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Source: Barletta JR, Wilt JR. Cardiac Arrest. In: DiPiro JT, Talbert RL, Yee GC, Matzke GR, Wells BG, Posey LM, eds. Pharmacotherapy: A Pathophysiologic Approach. 8th ed. Accessed June 25, 2012

  • Cardiopulmonary arrest
  • Circulatory arrest

  • Cessation of cardiac mechanical activity as confirmed by absence of signs of circulation (e.g., undetectable pulse, unresponsiveness, apnea).

  • Coronary artery disease
  • Cardiomyopathies (e.g., hypertrophic or dilated cardiomyopathy)
  • Structurally abnormal congenital cardiac conditions
  • Structurally normal but electrically abnormal heart conditions
  • In pediatric patients, cardiac arrest may follow respiratory failure or progressive shock.
  • Out-of-hospital arrests often associated with trauma, sudden infant death syndrome, drowning, poisoning, choking, severe asthma, and pneumonia.
  • In-hospital arrests associated with sepsis, respiratory failure, drug toxicity, metabolic disorders, and arrhythmias.

  • Primary cardiac arrest: Arterial blood fully oxygenated at time of arrest.
  • Secondary cardiac arrest: Results from respiratory failure, leading to hypoxemia, hypotension, and cardiac arrest.
  • Usually results from arrhythmias in adults (e.g., ventricular fibrillation [VF], pulseless ventricular tachycardia [PVT]).
  • Most pediatric arrests related to respiratory rather than cardiac causes.

  • Sudden cardiac death accounts for ~15% of all death in Western countries (330,000 per year in United States).
  • Lifetime risk 3 times greater in men than women.

  • Because primary cause is coronary artery disease, preventive measures include healthy diet, appropriate exercise, smoking cessation, blood pressure control, and management of dyslipidemia.

  • Family history of coronary artery disease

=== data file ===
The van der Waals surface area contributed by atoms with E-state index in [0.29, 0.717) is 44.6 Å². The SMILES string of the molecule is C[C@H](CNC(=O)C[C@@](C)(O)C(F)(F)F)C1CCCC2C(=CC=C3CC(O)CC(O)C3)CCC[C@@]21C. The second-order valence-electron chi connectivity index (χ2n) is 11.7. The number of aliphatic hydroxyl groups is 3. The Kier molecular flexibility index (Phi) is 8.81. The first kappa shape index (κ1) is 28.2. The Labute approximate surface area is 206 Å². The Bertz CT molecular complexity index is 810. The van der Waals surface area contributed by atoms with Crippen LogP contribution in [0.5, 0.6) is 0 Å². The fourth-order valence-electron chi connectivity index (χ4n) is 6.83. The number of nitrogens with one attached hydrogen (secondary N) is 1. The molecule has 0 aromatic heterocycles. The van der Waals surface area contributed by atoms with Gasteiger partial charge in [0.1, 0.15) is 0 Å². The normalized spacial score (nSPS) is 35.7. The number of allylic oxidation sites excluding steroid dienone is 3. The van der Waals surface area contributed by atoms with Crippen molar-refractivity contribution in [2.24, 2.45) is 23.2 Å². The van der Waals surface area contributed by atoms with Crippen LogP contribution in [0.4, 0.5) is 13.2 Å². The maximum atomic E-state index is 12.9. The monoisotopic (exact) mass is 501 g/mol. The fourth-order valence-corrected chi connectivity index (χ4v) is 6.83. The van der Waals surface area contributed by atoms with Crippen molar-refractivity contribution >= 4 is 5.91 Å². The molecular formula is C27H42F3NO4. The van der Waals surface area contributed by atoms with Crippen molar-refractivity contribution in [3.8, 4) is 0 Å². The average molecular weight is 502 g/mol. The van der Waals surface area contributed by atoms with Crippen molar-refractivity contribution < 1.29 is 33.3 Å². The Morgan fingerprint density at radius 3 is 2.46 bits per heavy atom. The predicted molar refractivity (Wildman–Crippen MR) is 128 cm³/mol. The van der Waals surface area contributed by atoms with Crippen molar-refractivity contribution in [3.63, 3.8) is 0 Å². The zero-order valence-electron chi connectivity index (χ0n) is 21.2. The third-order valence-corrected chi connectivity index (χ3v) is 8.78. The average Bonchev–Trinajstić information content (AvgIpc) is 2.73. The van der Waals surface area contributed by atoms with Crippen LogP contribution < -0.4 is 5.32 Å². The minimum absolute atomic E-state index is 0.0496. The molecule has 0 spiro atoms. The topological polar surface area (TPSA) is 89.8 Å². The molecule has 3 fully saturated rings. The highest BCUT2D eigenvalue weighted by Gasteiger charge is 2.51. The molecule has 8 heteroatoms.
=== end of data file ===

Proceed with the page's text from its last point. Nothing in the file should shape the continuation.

• Personal history of myocardial infarction (MI) or previous cardiac arrest
  • Smoking
  • Hypertension
  • Dyslipidemia
  • Obesity
  • Diabetes
  • Sedentary lifestyle
  • Increasing age
  • Male sex
  • Use of certain illegal drugs (cocaine, amphetamines)

Signs and Symptoms

  • Onset may be associated with:
    • Anxiety, mental status changes, or unconsciousness
    • Cold, clammy extremities
    • Dyspnea, shortness of breath, or no respiration
    • Chest pain
    • Diaphoresis
    • Nausea or vomiting
  • Physical signs may include
    • Hypotension
    • Tachycardia
    • Bradycardia
    • Irregular or no pulse
    • Cyanosis
    • Hypothermia
    • Distant or absent heart and lung sounds

Means of Confirmation and Diagnosis

  • Observation of clinical findings consistent with cardiac arrest
  • Confirmation by evaluating vital signs, especially heart rate and respirations

Diagnostic Procedures

  • Electrocardiography (ECG) to determine cardiac rhythm
    • VF: Electrical anarchy of ventricle resulting in no cardiac output and cardiovascular collapse.
    • Pulseless electrical activity (PEA): Absence of detectable pulse and presence of electrical activity other than VF or PVT.
    • Asystole: Flat line on ECG monitor.

Differential Diagnosis

  • Return of spontaneous circulation (ROSC) with effective ventilation and perfusion.
  • After successful resuscitation, optimize tissue oxygenation, identify precipitating causes, and prevent subsequent episodes.

  • Implement each of 5 elements in “chain of survival” promptly:
    • Immediate recognition of cardiac arrest and activation of the emergency response system
    • Early CPR ...

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